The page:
Navigation Links
Cancer that colonizes our bodies

To Robert C. von Borstel, cancer is a metaphorical example of the perfect invasion by a founder species. Like the first pregnant finch that landed on a deserted island in the Galapagos Archipelago, the first cancer cell in the human body has to undergo many mutations through many generations to establish itself as an invader of different organs in the body. But once it is there, like any newly stabilized species in different ecological niches, cancer is tough to get rid of.

The former University of Alberta biologist has been working with DNA ?the molecule that carries our cells?genetic information ?ever since 1947, six years before its structure was described by Watson and Crick. His fundamental Natural Sciences and Engineering Research Council (NSERC) work on how radiation can kill cells, how the DNA molecule itself can control mutation, and other research has earned him a fellowship in the American Association for the Advancement for Science (AAAS).

Now, von Borstel, at the AAAS conference in San Francisco, to be held between Feb. 15 and 19, will deliver a talk about how cancer cell mutation and selection are metaphorically similar to how a new species begins its evolution.

"Of course, the difference with cancer is that it destroys itself when it kills you off, whereas many new species stabilize," von Borstel says. "Obviously, no metaphor is the be-all of reality. But I’m hoping this symposium I am hosting will help people look at cancer in a new light."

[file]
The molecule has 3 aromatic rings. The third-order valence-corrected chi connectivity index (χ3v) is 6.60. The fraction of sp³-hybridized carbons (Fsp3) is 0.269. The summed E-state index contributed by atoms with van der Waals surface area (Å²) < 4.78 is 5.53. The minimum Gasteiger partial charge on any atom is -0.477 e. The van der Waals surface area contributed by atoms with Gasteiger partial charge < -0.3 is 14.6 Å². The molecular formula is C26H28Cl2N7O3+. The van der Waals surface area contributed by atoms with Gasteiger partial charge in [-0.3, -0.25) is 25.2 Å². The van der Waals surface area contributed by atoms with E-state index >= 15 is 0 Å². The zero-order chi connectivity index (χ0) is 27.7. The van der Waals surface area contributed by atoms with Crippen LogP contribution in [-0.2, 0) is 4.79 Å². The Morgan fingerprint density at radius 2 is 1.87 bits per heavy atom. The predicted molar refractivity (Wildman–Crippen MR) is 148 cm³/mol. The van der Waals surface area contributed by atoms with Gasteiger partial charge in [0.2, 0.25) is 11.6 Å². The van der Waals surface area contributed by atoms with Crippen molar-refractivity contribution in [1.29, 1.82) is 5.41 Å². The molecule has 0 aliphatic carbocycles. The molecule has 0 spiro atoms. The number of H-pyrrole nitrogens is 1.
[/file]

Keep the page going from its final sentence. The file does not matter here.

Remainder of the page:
After growing up on a wheat and cattle ranch in Oregon, von Borstel was drafted into the U.S. Navy as a seaman first-class in 1944. Following the Second World War, he pursued his university education in the United States and joined Tennessee’s Oak Ridge National Laboratory in 1953, where he studied the effects of radiation on insects, and described the mechanisms by which control of insect pests by X-irradiation is achieved.

From there, he accepted a position as chai r of the University of Alberta’s Genetics Department. While there, he received NSERC grants over a 25-year period after the Council was formed. Von Borstel’s principal research efforts were on the causes of spontaneous mutations and how genes repair themselves.

He remained at the university past his mandatory retirement in 1992, continuing research for another 10 years. It was during his "retirement" years that he discovered how DNA and their components, the nucleosides, can repair chromosomes damaged by radiation. This suggests there are many natural ways for animals and humans to heal themselves. Also, he and his colleague Oksana Iavorovska discovered that human ovarian endometriosis is induced in sun-lovers by the ultraviolet radiation in sunlight.

"It’s been a privilege for me to do my work for so long and, as a matter of fact, I wish I was able to continue doing it today," the 82-year-old professor emeritus says. "Just before my laboratory was closed, my team of researchers was studying the number of genes responsible for spontaneous mutation rates in yeast, and in our first random sample we discovered that one-third of them control the mutation rate, and we had expected that only about 4 per cent might affect the rate. This shows that no matter how long you carry out research, there’s always something surprising around the corner."